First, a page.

8. Moxie Lady New Member

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    Before I read this i changed the alternator again and got just under 14 volts and was so happy. 3 miles down the road though, same thing. battery gauge buries to 9 and check gauges light came back on.

    With that and now your post, i feel like i'm back to a pcm issue. what are the chances that a "new" pcm would have the exact same problem though? i can believe that i would get a bad remanufactured pcm, but i feel like the odds that its the same problem. if my fuel injection wasn't working, or if the obdII reader couldn't communicate with it, it would make a lot more sense to me.

    i had to walk away at this point. tomorrow's plan is to tear it all out again and, piece by piece, examine and clean all connectors whether they test fine or look fine. something is getting in the way of charging the battery, i just cannot for the life of me find it.

    thank you so much for your willingness to share you knowledge and for putting brainpower to my problem. its extremely nice of you. and i am extremely grateful.
     
  9. Level III Supporter

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    I would diagnose what you have for now and not replace any more parts (some for a second time). Let's cross that bridge later, if we have to. Sure, I have seen defective used and remanufactured merchandise out of the box. They can't possibly bench test them for every contingency or function. These aren't brand-new PCMs and are going on 20 years old with unknown histories.
    If the battery is going dead, then I have to believe that what the instrument cluster gauge is telling you about 'low voltage' is true.
    When the voltage falls and it isn't charging, is the time to open the hood and begin point-to-point measurements with your voltmeter in order to find the culprit.
    The alternator may 'whirr' when it is charging (normal) and fall quiet when it stops charging. This is important to listen, see and feel in diagnosis. Sometimes I have listened for the alternator while gently wiggling or poking connectors and wiring. Listen for the singing or not-singing alternator. Sometimes it helps to turn the headlamps on for added load and to watch for changes in headlamp brightness at the same time as the singing. This has helped me find broken wires and connections in the past.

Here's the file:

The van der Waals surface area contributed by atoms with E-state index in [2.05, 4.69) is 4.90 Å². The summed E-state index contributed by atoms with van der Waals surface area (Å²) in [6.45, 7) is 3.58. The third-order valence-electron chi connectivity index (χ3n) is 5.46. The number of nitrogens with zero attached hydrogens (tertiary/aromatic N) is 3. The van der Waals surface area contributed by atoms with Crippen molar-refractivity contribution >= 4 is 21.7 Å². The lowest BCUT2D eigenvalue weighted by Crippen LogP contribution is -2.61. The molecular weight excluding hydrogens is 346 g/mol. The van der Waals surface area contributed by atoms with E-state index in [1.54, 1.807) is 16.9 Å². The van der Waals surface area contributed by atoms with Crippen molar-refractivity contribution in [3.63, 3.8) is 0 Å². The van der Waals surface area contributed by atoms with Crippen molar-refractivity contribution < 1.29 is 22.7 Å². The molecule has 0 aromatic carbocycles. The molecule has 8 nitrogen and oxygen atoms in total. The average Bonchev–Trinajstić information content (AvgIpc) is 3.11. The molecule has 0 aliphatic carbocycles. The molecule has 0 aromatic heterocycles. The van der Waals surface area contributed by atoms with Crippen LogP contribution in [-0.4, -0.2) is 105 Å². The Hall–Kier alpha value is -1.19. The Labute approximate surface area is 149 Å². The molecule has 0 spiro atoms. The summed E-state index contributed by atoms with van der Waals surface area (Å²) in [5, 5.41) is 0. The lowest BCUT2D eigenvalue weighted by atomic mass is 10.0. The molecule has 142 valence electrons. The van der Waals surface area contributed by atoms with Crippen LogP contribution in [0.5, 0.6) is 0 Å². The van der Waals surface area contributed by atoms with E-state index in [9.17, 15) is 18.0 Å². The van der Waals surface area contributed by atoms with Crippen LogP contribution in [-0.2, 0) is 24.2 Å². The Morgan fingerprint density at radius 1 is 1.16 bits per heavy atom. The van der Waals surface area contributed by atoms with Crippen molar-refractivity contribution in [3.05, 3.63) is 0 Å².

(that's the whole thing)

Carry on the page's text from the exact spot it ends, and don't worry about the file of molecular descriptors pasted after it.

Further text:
When there aren't fault codes present to make life easier, sometimes we have to go into 'Sherlock Holmes' mode and investigate to see what we have and don't have. It would really help to find and prove a defect rather than guessing at a problem and replacing a part.
    Good diagnostic skills should be the beginning of any repair. Learning them may be more difficult than simply unscrewing an old part and trying a new part. Wrong guesses can and do get expensive and frustrating when they don't pan out, even when they are educated guesses. Having non-OEM new parts or still-defective remanufactured parts can set us backwards and upside down if they turn out to still be the problem in the end.
    Diagnostic skills are learned. We can figure out what we want to know and learn how to find out the answer. I have seen Wizards walk up to a car and after a couple of tests, point at the problem (I swear that the guy could see the electricity running through the wires). I wanted to learn that skill and it does come with pre-planning (in your head) how to test and what to test for.
    Review the wiring diagram for the charging system. The 3 main players are the alternator (generator), PCM and battery with the wiring running between all three. Write down or print out the wire colors that you will be looking for. Know what voltage you want to see at each wire and what might mean a problem.
    Sometimes a 12 volt test light is a better tool than a voltmeter as it takes some current to light a bulb and hardly any to show a voltage on a digital meter. This can be deceptive in troubleshooting as a meter may still show a good 12 volts through a corroded connection, but that same connection may not light or dimly light a 12 volt bulb as it can't pass that needed current. That connection might be missed by a meter test where a test light would catch a definite problem. Best of luck to you. :)